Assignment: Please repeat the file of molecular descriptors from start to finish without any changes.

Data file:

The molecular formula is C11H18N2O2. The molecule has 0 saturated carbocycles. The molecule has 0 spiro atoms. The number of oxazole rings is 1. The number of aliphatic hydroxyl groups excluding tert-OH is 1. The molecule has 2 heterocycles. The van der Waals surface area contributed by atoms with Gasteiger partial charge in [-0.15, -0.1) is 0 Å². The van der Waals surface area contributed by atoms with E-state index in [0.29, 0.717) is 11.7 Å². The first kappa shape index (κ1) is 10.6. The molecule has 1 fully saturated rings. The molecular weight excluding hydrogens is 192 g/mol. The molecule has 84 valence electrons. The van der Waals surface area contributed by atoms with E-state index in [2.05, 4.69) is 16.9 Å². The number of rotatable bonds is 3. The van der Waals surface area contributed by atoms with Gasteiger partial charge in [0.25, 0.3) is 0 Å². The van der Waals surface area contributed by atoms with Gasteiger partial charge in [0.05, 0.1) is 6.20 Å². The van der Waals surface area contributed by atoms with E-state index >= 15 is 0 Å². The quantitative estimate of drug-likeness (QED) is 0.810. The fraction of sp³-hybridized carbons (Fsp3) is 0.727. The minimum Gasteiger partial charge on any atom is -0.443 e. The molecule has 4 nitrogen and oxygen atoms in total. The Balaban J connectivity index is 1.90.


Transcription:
The molecular formula is C11H18N2O2. The molecule has 0 saturated carbocycles. The molecule has 0 spiro atoms. The number of oxazole rings is 1. The number of aliphatic hydroxyl groups excluding tert-OH is 1. The molecule has 2 heterocycles. The van der Waals surface area contributed by atoms with Gasteiger partial charge in [-0.15, -0.1) is 0 Å². The van der Waals surface area contributed by atoms with E-state index in [0.29, 0.717) is 11.7 Å². The first kappa shape index (κ1) is 10.6. The molecule has 1 fully saturated rings. The molecular weight excluding hydrogens is 192 g/mol. The molecule has 84 valence electrons. The van der Waals surface area contributed by atoms with E-state index in [2.05, 4.69) is 16.9 Å². The number of rotatable bonds is 3. The van der Waals surface area contributed by atoms with Gasteiger partial charge in [0.25, 0.3) is 0 Å². The van der Waals surface area contributed by atoms with Gasteiger partial charge in [0.05, 0.1) is 6.20 Å². The van der Waals surface area contributed by atoms with E-state index >= 15 is 0 Å². The quantitative estimate of drug-likeness (QED) is 0.810. The fraction of sp³-hybridized carbons (Fsp3) is 0.727. The minimum Gasteiger partial charge on any atom is -0.443 e. The molecule has 4 nitrogen and oxygen atoms in total. The Balaban J connectivity index is 1.90.